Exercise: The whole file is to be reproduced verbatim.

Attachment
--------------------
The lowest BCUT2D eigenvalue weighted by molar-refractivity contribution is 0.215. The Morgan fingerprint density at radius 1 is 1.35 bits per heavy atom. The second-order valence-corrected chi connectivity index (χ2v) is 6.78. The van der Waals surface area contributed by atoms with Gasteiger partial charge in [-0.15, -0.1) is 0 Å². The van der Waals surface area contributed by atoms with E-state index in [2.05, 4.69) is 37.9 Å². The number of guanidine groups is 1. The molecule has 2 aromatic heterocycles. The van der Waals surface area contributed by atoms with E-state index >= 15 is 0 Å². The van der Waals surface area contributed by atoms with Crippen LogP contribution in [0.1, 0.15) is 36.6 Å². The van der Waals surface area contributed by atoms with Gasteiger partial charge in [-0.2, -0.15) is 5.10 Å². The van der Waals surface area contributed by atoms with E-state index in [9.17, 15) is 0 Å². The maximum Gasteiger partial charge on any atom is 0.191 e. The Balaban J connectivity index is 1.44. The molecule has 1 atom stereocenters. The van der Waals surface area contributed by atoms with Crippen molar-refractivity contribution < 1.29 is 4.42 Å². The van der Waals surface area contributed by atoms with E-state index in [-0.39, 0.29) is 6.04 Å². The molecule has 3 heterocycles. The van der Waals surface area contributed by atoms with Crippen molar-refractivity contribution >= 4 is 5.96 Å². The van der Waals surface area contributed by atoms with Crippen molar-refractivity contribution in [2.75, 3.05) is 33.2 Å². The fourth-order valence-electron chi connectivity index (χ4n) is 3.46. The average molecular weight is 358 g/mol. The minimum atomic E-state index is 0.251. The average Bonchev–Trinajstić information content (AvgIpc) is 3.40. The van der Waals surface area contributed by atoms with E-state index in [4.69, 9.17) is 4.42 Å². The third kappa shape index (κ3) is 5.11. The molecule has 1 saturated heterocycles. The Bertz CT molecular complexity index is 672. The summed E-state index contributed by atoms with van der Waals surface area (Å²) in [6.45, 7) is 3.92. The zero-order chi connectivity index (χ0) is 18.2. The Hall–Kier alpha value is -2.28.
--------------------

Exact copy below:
The lowest BCUT2D eigenvalue weighted by molar-refractivity contribution is 0.215. The Morgan fingerprint density at radius 1 is 1.35 bits per heavy atom. The second-order valence-corrected chi connectivity index (χ2v) is 6.78. The van der Waals surface area contributed by atoms with Gasteiger partial charge in [-0.15, -0.1) is 0 Å². The van der Waals surface area contributed by atoms with E-state index in [2.05, 4.69) is 37.9 Å². The number of guanidine groups is 1. The molecule has 2 aromatic heterocycles. The van der Waals surface area contributed by atoms with E-state index >= 15 is 0 Å². The van der Waals surface area contributed by atoms with Crippen LogP contribution in [0.1, 0.15) is 36.6 Å². The van der Waals surface area contributed by atoms with Gasteiger partial charge in [-0.2, -0.15) is 5.10 Å². The van der Waals surface area contributed by atoms with E-state index in [9.17, 15) is 0 Å². The maximum Gasteiger partial charge on any atom is 0.191 e. The Balaban J connectivity index is 1.44. The molecule has 1 atom stereocenters. The van der Waals surface area contributed by atoms with Crippen molar-refractivity contribution < 1.29 is 4.42 Å². The van der Waals surface area contributed by atoms with E-state index in [-0.39, 0.29) is 6.04 Å². The molecule has 3 heterocycles. The van der Waals surface area contributed by atoms with Crippen molar-refractivity contribution >= 4 is 5.96 Å². The van der Waals surface area contributed by atoms with Crippen molar-refractivity contribution in [2.75, 3.05) is 33.2 Å². The fourth-order valence-electron chi connectivity index (χ4n) is 3.46. The average molecular weight is 358 g/mol. The minimum atomic E-state index is 0.251. The average Bonchev–Trinajstić information content (AvgIpc) is 3.40. The van der Waals surface area contributed by atoms with E-state index in [4.69, 9.17) is 4.42 Å². The third kappa shape index (κ3) is 5.11. The molecule has 1 saturated heterocycles. The Bertz CT molecular complexity index is 672. The summed E-state index contributed by atoms with van der Waals surface area (Å²) in [6.45, 7) is 3.92. The zero-order chi connectivity index (χ0) is 18.2. The Hall–Kier alpha value is -2.28.